Wood Type and Specimen Collections

Wood type has become increasingly scarce but thanks to the assistance of several collections for access to original specimen books and actual type, we have been able to augment the materials found in the vast collection of the Hamilton Wood Type & Printing Museum and find things that might otherwise be impossible to reference. It is the cumulative result of reference to these additional resources that has made the project yield some truly lost treasures ready for re-introduction to the digital age. In no particular order, we would like to acknowledge the generous assistance of:

It goes without saying that the primary source for all of the fonts that are part of the digital HWT collection are from the historic legacy of Hamilton Mfg. Co., but even more noteworthy is the working museum that in the last few years has become internationally renown for its engaging workshops and highly accessible collection of rare wood type fonts and the patterns used in the production of wood type. The digital wood type project was initiated by artistic director Bill Moran as one of his visionary approaches to making the collection known to a wider audience. Executive director Jim Moran oversees the many challenges of day-to-day operations while still finding time to travel extensively to promote the museum. Assistant director Stephanie Carpenter possesses both the skills of an organized manager and a great printer. A great team!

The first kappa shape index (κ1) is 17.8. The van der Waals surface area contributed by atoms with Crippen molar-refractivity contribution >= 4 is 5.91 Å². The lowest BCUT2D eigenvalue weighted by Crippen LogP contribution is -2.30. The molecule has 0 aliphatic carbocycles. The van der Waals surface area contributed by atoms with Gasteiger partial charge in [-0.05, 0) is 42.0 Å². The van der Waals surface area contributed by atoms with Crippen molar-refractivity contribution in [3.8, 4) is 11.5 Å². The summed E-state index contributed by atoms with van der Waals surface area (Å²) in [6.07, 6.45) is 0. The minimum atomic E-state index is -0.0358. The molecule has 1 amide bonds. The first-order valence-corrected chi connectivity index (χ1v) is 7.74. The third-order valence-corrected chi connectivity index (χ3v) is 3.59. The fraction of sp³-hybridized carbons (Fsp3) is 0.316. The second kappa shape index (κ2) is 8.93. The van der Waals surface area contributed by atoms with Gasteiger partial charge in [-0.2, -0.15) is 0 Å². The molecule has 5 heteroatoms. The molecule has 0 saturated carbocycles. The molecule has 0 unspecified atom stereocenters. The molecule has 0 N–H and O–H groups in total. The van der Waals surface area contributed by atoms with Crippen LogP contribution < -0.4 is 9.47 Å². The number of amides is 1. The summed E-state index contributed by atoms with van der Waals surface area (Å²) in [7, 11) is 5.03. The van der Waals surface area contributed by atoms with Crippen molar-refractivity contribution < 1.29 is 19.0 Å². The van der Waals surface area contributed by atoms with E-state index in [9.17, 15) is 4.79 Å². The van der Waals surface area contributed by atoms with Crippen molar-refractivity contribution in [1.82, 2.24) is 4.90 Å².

The Cary Collection at RIT is one of the country's premier libraries on graphic communication history and practices. Melbert B. Cary, Jr. was president of Continental Type Founder Association and had amassed a sizable personal collection of printer's manuals and type specimens. The collection also includes over 300 wood type fonts, most shown in their Specimen Portfolio. Endless thanks are due to Assistant Curator Amelia Hugill-Fontanel for ongoing research assistance on this project and many other P22 type foundry projects.

The Newberry and specifically the Newberry’s John M. Wing Foundation on the History of Printing is one of the world’s leading collections in its field. Before the Hamilton Wood Type Museum was formed, the Hamilton company donated its typographic specimen book collection to the Newberry. Special thanks to Wing curator Paul Gehl for guidance and assistance.

Through the focused diligence of David Shields (design curator of the Rob Roy Kelly American Wood Type Collection at the University of Texas, Austin), this important collection of 160+ pre-1900 wood type fonts has been given a new level of access and research into the identification and manufacturing processes that was previously unknown. Rob Roy Kelly's 1969 book: American Wood Type, 1828–1900 is still considered the most comprehensive overview and history of wood type.

The singular vision of letterpress aficionado Paul Aken is a massive collection of presses and type. Not a traditional museum in any sense of the word, but a walk through with Paul can be one of the most educational lessons in letterpress printing lore anyone may ever experience. Visits are by appointment only.

A non-profit community printshop, gallery and book arts center in Buffalo NY that was formed by P22 founders Richard Kegler and Carima El-Behairy as a way of preserving the history of printing and book arts. The functioning printshop contains hundreds of fonts and approximately 100 wood type fonts acquired from local printshops. This collection has proven to be extremely informative on details found in many of the fonts in progress for HWT.

A small yet tight printshop within the University of Toronto contains an incredibly large collection of over 400 wood type fonts and a specialized library on type and printing history.

Additional thanks for research assistance goes to: